So far I haven’t given anything crucial away. But now for the plot point you won’t want to read if you intend to see the movie. But it’s a point I need to make to make my overall point about a conservative entertainment culture. The conservative entertainment culture is an oxymoron. This is by no means a fundamentalist film. But it shows Anna’s aunt (who eventually kills herself) living an increasingly Western lifestyle of music and endless parties. And yet she’s as hollow as ever. But yet she wants to steer Anna to this way of life. And this story being far less stereotypical than you would have thought, Anna actually does take a brief walk on the wild side. She gets involved with a handsome young musician. And this was soon after realizing that she could not yet take her final vows in good conscience, thus she went off on this fling, seemingly to be sure of what she would give up if she were to give it up.

          All throughout this picture (and Mr. Kung will surely appreciate this point), Anna, the child (about 15 or 16, I’m guessing) has a more wizened and adult attitude while her somewhat nihilistic aunt has reverted to the mindset of a child. And so as it all comes about, Anna decides the regular world is not for her. This is a very quiet realization. There are not a lot of over-the-top mood swings in this film, which is probably why many people either won’t like it or just won’t get it. Some of this stuff isn’t telegraphed with the usual hyperactive hyperbole of Western movies.

          The very nature of passive entertainment is not particularly conservative. Anna’s aunt was flooding her life with it — sometimes good, conservative Jazz entertainment even — and yet could not find peace or happiness. Certainly the message then is not that one must join a convent or monastery. But there is a lesson in that movie that we probably do need to wall off part of the world, if only in our minds (the opposite, of course, would to do what the Taliban does and blow up any symbols of other ways of thinking s as to never be confronted by them).

          If we are depending upon the culture around us to shift (and I can see many signs of people desiring this to happen beyond all evidence), we may be missing the point that simply churning out more pro-American, pro-family, or pro-conservative themes in movies might be good compared to the alternative, but the real problem is spending so much damn time expecting to be entertained or flattered by the external culture.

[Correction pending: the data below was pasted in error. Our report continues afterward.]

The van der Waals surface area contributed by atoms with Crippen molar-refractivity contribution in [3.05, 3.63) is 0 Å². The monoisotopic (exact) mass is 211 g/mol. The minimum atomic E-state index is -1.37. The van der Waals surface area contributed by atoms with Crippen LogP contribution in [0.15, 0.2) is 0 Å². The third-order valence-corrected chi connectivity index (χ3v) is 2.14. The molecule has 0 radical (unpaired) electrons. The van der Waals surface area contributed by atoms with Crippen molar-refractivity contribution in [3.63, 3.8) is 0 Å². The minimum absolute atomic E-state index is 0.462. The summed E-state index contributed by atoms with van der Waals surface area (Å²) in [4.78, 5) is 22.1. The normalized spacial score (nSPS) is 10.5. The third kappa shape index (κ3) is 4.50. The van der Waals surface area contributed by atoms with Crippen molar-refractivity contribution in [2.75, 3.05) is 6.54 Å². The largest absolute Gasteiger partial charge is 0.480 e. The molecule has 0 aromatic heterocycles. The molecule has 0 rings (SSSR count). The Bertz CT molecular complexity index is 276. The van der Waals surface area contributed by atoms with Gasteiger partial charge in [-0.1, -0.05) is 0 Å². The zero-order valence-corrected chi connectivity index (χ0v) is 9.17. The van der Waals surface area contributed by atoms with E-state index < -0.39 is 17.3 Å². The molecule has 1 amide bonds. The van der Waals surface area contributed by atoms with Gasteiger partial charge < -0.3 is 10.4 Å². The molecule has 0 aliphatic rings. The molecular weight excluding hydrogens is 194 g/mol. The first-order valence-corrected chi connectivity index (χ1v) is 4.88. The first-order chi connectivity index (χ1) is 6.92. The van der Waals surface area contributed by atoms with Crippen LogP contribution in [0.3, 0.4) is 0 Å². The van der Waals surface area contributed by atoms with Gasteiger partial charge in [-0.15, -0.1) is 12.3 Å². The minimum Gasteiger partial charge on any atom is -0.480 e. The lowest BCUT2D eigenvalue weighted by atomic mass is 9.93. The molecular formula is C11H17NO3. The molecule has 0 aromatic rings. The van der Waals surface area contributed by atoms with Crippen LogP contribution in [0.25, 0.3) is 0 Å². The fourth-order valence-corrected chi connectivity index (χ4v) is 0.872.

4. GHG says:

    Not to pile on here, but the reasons already expressed in the comments regarding The Imitation Game clearly debunk the idea that it is a conservative movie.

    The triumph of human spirit is not exclusive to conservative themes any more than it is to liberal themes. It is the details and the way they are presented that shape it into a conservative or liberal or neutral movie. As has been pointed out, Imperial Japan is an acceptible bad guy in the same way as Nazi Germany to liberal Hollywood. That the antagonist in Unbroken is WWII Japanese does not make it conservative or liberal and I would argue it falls into the philosophically neutral category. It is simply a movie about one man’s idomitable will to survive.

    There’s no doubt American Sniper is conservative. One telltale scene is the scene that wasn’t shown. Kyle was murdered by a fellow soldier who was having psychological problems after coming back from Iraq. We could have been subjected to a scene where we felt Kyle was portrayed as a victim of the war. We weren’t. We were left with the simple fact of what happened and, at least for me, a sense that Kyle was not a victim but rather a hero warrier who gave his life for his country.

    Is Hollywood becoming more conservative? My guess is no. Obviously there are conservatives in Hollywood – Eastwood, Jon Voight, Gary Sinise, just to name a few, but the power brokers are what they are and I don’t think that’s conservative. The redeeming aspect, using that phrase in the most bastardized way, is the power brokers worship money more than their shallow philosophical “convictions” so perhaps more conservative movies will be made now that American Sniper is proving to be a huge commercial success.